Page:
from The American Heritage® Dictionary of the English Language, 5th Edition.
- noun A rare, brilliant white, luminescent, highly radioactive metallic element found in very small amounts in uranium ores, having more than 40 isotopes and isomers with mass numbers between 201 and 234, of which Ra-226 with a half-life of 1,600 years is the most common. It is used in cancer radiotherapy, as a neutron source for some research purposes, and formerly as a constituent of luminescent paints. Atomic number 88; melting point 696°C; boiling point 1,737°C; specific gravity 5; valence 2. cross-reference: Periodic Table.
from The Century Dictionary.
- noun A chemical element of very remarkable character, discovered in 1898 by Mme. Sklodowska Curie, working with her husband and M. Bémont.
from the GNU version of the Collaborative International Dictionary of English.
- noun (Chem.) An intensely radioactive metallic element found (combined) in minute quantities in pitchblende, and various other uranium minerals. Symbol, Ra; atomic weight, 226.4. Radium was discovered by M. and Mme. Curie, of Paris, who in 1902 separated compounds of it by a tedious process from pitchblende. Its compounds color flames carmine and give a characteristic spectrum. It is divalent, resembling barium chemically. The main isotope of radium found in pitchblende, radium-226, has a half-life of 1620 years, decaying first by alpha emission to
from Wiktionary, Creative Commons Attribution/Share-Alike License.
- noun a radioactive metallic chemical element (symbol Ra) with an
atomic numberof 88.
from WordNet 3.0 Copyright 2006 by Princeton University. All rights reserved.
- noun an intensely radioactive metallic element that occurs in minute amounts in uranium ores
from The American Heritage® Dictionary of the English Language, 4th Edition
from Wiktionary, Creative Commons Attribution/Share-Alike License
Slowly the uranium changes into radium, the radium changes into a gas called the radium emanation, and that again to what we call radium A, and so the process goes on, giving out energy at every stage, until at last we reach the last stage of all, which is, so far as we can tell at present, lead.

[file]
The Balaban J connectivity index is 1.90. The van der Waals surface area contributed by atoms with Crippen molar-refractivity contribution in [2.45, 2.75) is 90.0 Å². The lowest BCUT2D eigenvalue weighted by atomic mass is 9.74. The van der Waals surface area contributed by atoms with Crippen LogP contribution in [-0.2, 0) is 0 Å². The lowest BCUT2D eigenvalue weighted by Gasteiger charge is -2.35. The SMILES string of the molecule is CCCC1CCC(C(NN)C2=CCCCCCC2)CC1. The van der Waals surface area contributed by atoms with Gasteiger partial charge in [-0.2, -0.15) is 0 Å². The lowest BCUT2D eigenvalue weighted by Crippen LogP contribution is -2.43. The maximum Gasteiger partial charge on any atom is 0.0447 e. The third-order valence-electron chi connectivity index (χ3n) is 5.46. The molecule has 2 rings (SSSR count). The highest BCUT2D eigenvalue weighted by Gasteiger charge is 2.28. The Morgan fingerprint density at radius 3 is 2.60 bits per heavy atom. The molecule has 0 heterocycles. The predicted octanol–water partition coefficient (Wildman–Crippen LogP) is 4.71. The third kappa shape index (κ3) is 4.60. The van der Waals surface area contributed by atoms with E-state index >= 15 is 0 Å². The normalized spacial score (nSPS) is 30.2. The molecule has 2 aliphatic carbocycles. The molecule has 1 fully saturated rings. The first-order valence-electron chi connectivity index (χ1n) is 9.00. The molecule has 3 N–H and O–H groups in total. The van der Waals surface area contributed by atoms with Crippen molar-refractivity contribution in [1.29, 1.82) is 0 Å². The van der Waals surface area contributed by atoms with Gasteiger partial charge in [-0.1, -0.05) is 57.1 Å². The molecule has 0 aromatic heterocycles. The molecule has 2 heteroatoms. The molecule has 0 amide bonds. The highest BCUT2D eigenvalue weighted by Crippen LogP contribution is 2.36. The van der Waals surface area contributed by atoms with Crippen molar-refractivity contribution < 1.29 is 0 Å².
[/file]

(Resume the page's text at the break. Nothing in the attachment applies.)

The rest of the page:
Having previously identified a new radioactive element, which they named polonium in honor of Marie's Polish origins, they have stumbled upon a second, which they called radium.
They proposed to involve him in radium research by using his laboratory either under his or Haitinger's directorship.
At the same time, those involved in radium research came to consider themselves as a distinct disciplinary community.
The interest in radium for medical use was so great that radium preparations and apparatus to produce radioactive water quickly became commercially available in Vienna.
Open to medical practitioners, it further functioned as an intermediate space of collaboration between physicists and physicians for the development and improvement of methods applied in radium therapy.
The market price of radium is at present 70 dollars for 1 mg, but I am sure that our academy would be willing to accept a lower price. 142
In both chapters 2 and 3, radium is shown to be a trafficking material that defined individual and institutional partnerships, the urban construction and architectural design of science buildings, and the exchanges of knowledge, instruments, and expertise.
In 1911, a protocol for trade in radium preparations and a provisional plan for the function of the Radiumstation at the Allgemeines Krankenhaus were signed at the Radium Institute. 54 Shortly afterwards and on several occasions, radium was prepared at the Radium
He expressed an early and strong interest in radium research and when the International Radium Standards Committee was founded in 1910, Meyer was appointed its secretary, an indication of his scientific success.